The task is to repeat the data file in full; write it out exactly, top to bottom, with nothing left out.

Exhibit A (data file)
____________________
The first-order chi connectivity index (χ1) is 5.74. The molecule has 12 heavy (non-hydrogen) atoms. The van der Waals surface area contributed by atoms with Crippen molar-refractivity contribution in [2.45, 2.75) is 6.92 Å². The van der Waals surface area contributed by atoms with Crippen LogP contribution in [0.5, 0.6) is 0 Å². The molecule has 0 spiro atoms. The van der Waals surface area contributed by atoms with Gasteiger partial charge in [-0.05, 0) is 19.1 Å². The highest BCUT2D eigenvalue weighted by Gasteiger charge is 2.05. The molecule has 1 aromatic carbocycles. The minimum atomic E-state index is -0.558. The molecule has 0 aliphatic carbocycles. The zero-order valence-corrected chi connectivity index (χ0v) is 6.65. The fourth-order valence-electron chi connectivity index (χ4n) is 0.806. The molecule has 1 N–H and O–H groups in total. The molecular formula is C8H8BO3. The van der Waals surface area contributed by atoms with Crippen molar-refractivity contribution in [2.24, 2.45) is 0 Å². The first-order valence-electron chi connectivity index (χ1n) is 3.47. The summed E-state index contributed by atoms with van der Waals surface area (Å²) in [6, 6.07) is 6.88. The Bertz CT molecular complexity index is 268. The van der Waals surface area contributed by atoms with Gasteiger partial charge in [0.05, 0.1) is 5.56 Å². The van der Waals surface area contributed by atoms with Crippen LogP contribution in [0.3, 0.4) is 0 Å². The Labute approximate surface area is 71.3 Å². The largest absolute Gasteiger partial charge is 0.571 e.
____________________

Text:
The first-order chi connectivity index (χ1) is 5.74. The molecule has 12 heavy (non-hydrogen) atoms. The van der Waals surface area contributed by atoms with Crippen molar-refractivity contribution in [2.45, 2.75) is 6.92 Å². The van der Waals surface area contributed by atoms with Crippen LogP contribution in [0.5, 0.6) is 0 Å². The molecule has 0 spiro atoms. The van der Waals surface area contributed by atoms with Gasteiger partial charge in [-0.05, 0) is 19.1 Å². The highest BCUT2D eigenvalue weighted by Gasteiger charge is 2.05. The molecule has 1 aromatic carbocycles. The minimum atomic E-state index is -0.558. The molecule has 0 aliphatic carbocycles. The zero-order valence-corrected chi connectivity index (χ0v) is 6.65. The fourth-order valence-electron chi connectivity index (χ4n) is 0.806. The molecule has 1 N–H and O–H groups in total. The molecular formula is C8H8BO3. The van der Waals surface area contributed by atoms with Crippen molar-refractivity contribution in [2.24, 2.45) is 0 Å². The first-order valence-electron chi connectivity index (χ1n) is 3.47. The summed E-state index contributed by atoms with van der Waals surface area (Å²) in [6, 6.07) is 6.88. The Bertz CT molecular complexity index is 268. The van der Waals surface area contributed by atoms with Gasteiger partial charge in [0.05, 0.1) is 5.56 Å². The van der Waals surface area contributed by atoms with Crippen LogP contribution in [0.3, 0.4) is 0 Å². The Labute approximate surface area is 71.3 Å². The largest absolute Gasteiger partial charge is 0.571 e.